I found a pleasant place to stay called Mr. Steven’s, which offered relatively clean grass bungalows on the beach for only 10 Kwacha per night. At the time, $1USD equated to 15 Kwacha. What a deal. It was time for an ice-cold Carlsberg at the thatched roof bar. To my surprise, leaning against the side of this hut was a wooden water ski with bindings made of strips of leather. It could have dated back to 1922, the year water-skiing was invented. Having grown up water-skiing on Lake George in New York, I immediately thought how great it would be to water-ski on Lake Malawi. And that’s when I started thinking, Hmmm… The sport requires a smooth stretch of water—check! A water ski—check! A towboat with a towrope—not so lucky.
“Do you know who owns the ski?” I asked the bartender.
He didn’t. However, he did point to his friends Howard and Enoch who owned an aluminum rowboat equipped with a vintage Johnson outboard engine that appeared to be almost as old as the ski. Before I knew it, they were collaborating on how to make my dream become a reality. Within minutes I was back in the placid water behind their boat, cord in hand. I knew it was not going to be easy for the 10-horsepower engine to get me up and out of the water, but I was determined to hold on for dear life. I kept my legs tucked into my chest in a cannonball position and the ski’s tip out of the water, pointing toward the sky.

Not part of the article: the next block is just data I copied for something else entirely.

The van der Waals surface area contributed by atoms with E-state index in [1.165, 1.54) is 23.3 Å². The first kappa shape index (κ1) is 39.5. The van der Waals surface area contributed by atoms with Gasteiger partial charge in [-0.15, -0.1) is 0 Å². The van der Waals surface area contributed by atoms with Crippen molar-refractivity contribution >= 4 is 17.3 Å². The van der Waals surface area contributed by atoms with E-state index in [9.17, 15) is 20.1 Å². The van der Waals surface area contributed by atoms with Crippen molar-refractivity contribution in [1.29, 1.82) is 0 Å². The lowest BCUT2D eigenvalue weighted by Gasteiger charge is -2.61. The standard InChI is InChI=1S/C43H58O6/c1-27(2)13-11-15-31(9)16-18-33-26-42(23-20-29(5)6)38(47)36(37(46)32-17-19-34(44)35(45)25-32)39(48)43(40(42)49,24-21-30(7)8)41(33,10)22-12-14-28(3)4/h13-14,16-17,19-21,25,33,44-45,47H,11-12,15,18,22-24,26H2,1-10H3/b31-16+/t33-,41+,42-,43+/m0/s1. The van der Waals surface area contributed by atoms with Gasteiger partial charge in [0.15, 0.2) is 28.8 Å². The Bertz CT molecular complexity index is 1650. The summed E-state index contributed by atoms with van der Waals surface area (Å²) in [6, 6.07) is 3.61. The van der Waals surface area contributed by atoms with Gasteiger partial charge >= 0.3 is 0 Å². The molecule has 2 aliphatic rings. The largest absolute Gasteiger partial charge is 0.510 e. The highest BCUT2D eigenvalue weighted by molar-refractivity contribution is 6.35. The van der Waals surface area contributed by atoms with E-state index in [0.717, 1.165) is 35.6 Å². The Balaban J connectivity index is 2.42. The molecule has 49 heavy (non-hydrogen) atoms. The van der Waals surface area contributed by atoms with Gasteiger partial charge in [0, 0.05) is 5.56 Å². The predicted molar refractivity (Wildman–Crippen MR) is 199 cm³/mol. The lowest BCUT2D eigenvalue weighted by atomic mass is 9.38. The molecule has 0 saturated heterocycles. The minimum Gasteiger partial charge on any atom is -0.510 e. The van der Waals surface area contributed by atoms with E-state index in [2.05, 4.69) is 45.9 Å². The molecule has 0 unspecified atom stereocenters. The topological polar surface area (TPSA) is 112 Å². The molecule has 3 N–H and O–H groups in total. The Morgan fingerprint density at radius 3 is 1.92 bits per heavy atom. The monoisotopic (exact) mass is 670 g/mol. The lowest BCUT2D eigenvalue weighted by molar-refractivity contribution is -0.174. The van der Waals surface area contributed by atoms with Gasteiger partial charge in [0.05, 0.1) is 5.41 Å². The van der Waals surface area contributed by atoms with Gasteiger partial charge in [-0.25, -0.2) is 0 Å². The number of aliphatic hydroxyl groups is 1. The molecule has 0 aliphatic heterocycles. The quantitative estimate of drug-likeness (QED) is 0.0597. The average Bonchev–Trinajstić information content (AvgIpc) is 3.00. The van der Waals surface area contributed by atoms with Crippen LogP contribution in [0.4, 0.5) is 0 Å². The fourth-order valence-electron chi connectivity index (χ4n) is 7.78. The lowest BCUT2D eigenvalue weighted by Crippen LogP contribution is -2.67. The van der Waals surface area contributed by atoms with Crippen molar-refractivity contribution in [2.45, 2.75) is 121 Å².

“Hit it!” I bellowed.
I leaned back and kept my legs slightly bent. The rowboat was struggling. I was struggling. Don’t let go, I kept saying to myself. Don’t let go. I did everything possible to hold on, when all of a sudden the ski began to plane and I was actually gliding over the water. I took in the scene and thought to myself how happy I was in that very moment. Howard and Enoch looked thrilled, but their expressions were nothing compared to those of the crowd that had gathered on the beach. The locals were pointing at me and jumping with joy. From their perspective, this Mzungu was performing the impossible by walking on water. They had never seen anything like it before. My ski had obviously just served as bar décor.